Are there any programs out there that:

  • Allows me to take notes (preferably including multimedia)
  • Syncs notes between clients without using a server not controlled by me*
  • Supports Linux and Android (and other OSs, if possible)?
  • The data format should be open, preferably standardised, and ideally text-based (markdown?).

* I'm happy to run my own light-weight server, but P2P would be preferable. I'm not interested in web-based note-taking software.


4 Answers 4


ownCloud can be setup on your Linux machine. It supports a lot more than just notes (I use it e.g. for my calendars and contacts, so no Google here for that).

Then there are several apps supporting the ownCloud notes components, e.g. My Own Notes (also available at F-Droid) and MortNotes. I have not used the notes component with Android yet, just on the "Linux end": ownCloud runs as a web service, so you can access (and edit/organize) your contacts, calendars, notes, etc. from within a web-browser anywhere. The notes component supports Markdown, which not only gives you the possibility to well-structure your documents, but also to include/link to multimedia files.

To match this solution against your requirements:

  • it allows you to take notes, to a degree with multimedia as well
  • syncs without the need of a third party's server
  • Supports Linux and Android, and many other OSses (as long as they have a browser and a network connection, you could at least always fall-back to that ;)
  • The data format is open, and even better: it is Markdown.

As you write, you're "not interested in web-based note-taking software." I hope you don't mind if that is avaiable, too – as long as you have the other parts covered as well :)

I'm sorry I must pass on the Linux editor here. I'm pretty sure there was one, but never having the need for it, I don't remember which one it was. As ownCloud also supports, to a degree, OpenOffice/LibreOffice documents (read and write), I could name those; but you couldn't call them "light-weight"... As ownCloud supports WebDav, you could use that to access your files (including the notes), and use an editor like ReText – which offers a live preview to see what you type, PDF export, and more – of course, working with Markdown. I'm using this editor (and can recommend it by heart), but I've not tried to access ownCloud notes this way – so I cannot tell for sure how that works together (but am confident it does well).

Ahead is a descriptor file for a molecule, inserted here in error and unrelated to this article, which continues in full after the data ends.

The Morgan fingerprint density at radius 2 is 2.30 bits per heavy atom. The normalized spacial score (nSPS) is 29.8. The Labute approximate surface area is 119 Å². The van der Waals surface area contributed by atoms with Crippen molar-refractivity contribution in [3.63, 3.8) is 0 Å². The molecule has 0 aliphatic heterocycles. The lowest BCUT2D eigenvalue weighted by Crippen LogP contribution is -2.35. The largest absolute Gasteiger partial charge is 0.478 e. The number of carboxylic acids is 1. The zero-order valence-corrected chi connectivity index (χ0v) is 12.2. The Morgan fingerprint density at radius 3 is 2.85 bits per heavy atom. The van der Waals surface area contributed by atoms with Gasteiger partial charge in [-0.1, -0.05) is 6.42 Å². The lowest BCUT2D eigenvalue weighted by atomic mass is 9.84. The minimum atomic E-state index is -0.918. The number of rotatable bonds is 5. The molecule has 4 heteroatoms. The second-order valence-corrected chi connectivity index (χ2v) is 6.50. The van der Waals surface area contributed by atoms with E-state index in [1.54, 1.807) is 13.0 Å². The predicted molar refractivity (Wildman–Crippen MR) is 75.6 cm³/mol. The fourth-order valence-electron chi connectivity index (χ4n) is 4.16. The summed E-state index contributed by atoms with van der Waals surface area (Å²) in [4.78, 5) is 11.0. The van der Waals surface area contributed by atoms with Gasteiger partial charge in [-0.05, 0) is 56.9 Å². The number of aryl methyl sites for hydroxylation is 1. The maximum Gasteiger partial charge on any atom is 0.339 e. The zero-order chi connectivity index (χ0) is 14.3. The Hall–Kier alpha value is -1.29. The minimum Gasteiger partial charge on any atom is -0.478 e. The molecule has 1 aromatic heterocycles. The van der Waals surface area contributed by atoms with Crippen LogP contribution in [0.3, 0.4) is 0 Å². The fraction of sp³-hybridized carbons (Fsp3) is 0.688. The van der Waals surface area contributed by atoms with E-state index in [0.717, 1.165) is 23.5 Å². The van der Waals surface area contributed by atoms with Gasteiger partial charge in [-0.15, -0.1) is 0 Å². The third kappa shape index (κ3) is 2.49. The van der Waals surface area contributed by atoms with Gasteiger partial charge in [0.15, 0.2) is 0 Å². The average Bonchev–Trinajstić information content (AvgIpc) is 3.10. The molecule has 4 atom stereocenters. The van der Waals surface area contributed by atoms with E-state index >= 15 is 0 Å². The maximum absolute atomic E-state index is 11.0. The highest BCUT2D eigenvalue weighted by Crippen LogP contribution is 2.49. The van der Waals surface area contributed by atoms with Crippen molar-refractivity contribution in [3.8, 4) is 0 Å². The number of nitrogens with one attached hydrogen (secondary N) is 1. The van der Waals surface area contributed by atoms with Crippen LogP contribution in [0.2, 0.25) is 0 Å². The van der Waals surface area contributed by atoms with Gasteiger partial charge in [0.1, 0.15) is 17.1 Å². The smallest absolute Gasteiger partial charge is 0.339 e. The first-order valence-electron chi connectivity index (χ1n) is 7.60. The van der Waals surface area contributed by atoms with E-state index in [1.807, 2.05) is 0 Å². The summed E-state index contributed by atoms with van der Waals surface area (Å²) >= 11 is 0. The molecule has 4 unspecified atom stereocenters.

• +1, covers most of the bases, but I have looked in to it before, and it feels like overkill for what I want. I might go and check it out again at some point though.
    – naught101
    Commented Jan 25, 2015 at 22:18
  • If you feel that an overkill, you could just go with any leight-weight WebDav server – and ReText on Linux plus MortNotes on Android. That might remove the "Web FrontEnd from anywhere" option, though.
    – Izzy
    Commented Jan 25, 2015 at 23:32
  • Yeah, that might be worth a go. Not really interested in a web front end, if I can access it from any device anyway - it's just one more avenue for security holes.
    – naught101
    Commented Jan 26, 2015 at 0:11

Bittorrent Sync

BTSync covers all your bases. You can sync what you want and how much you want, limited only by your bandwidth and hard drive space. No real dependence on 3rd-party servers, and cross-platform. This way you can use any program that has a version or compatible app for the platforms you want to interoperate with. Works over LAN as well, and transfers are encrypted.

  • Yeah, but syncthing does the same thing, and it's open source.
    – naught101
    Commented Jan 26, 2015 at 21:57
  • I didn't like syncthing and don't really recommend it yet.
    – Tanath
    Commented Jan 26, 2015 at 22:43
  • They do basically the same thing - here's a basic comparison. (note pulse==Syncthing). What would cause you not to recommend it over BTSync?
    – naught101
    Commented Jan 27, 2015 at 0:12
  • It was months ago when I tried it, but it wasn't very polished and had issues I don't recall off the top of my head. It was more difficult to connect devices. Connection didn't work in some situations where it would "just work" with BTSync.
    – Tanath
    Commented Jan 27, 2015 at 1:22
  • Fair enough. I haven't had those problems, but connecting devices using the (very long) has can be a bit annoying. Discovery over local networks seems to work now though.
    – naught101
    Commented Jan 27, 2015 at 1:23

Posting this because it does work, and I haven't yet seen a better option.

syncthing + vim

I'm already used to using vim to edit text files, so that gives me my todo list and notes. Vim is available for Linux/Windows/OSX and other desktop OSs.

VimTouch (available via the F-droid and the PlayStore) works surprisingly well on android, even without a physical keyboard.

Syncthing is a a P2P sharing app that works in a similar way to BTSync, but is completely open source. Syncthing is available for Linux/Windows/OSX and other desktop OSs, and there is a third-party android app available via F-droid and the PlayStore.


You can consider using NoteCase Pro (http://www.notecasepro.com). If features its own sync server application that you can run on your own PC. Note that Android synchronization is in the works, but you can test sync feature on desktop.

Program is cross platform (Windows, OS X, Linux, BSD, Solaris, Android), multi-language, supports rich text, tagging, tasks, attachments, spellchecking, encryption, custom features using scripts/plugins. And it imports files of many other outliner programs.

Your Answer

By clicking “Post Your Answer”, you agree to our terms of service and acknowledge you have read our privacy policy.

Not the answer you're looking for? Browse other questions tagged or ask your own question.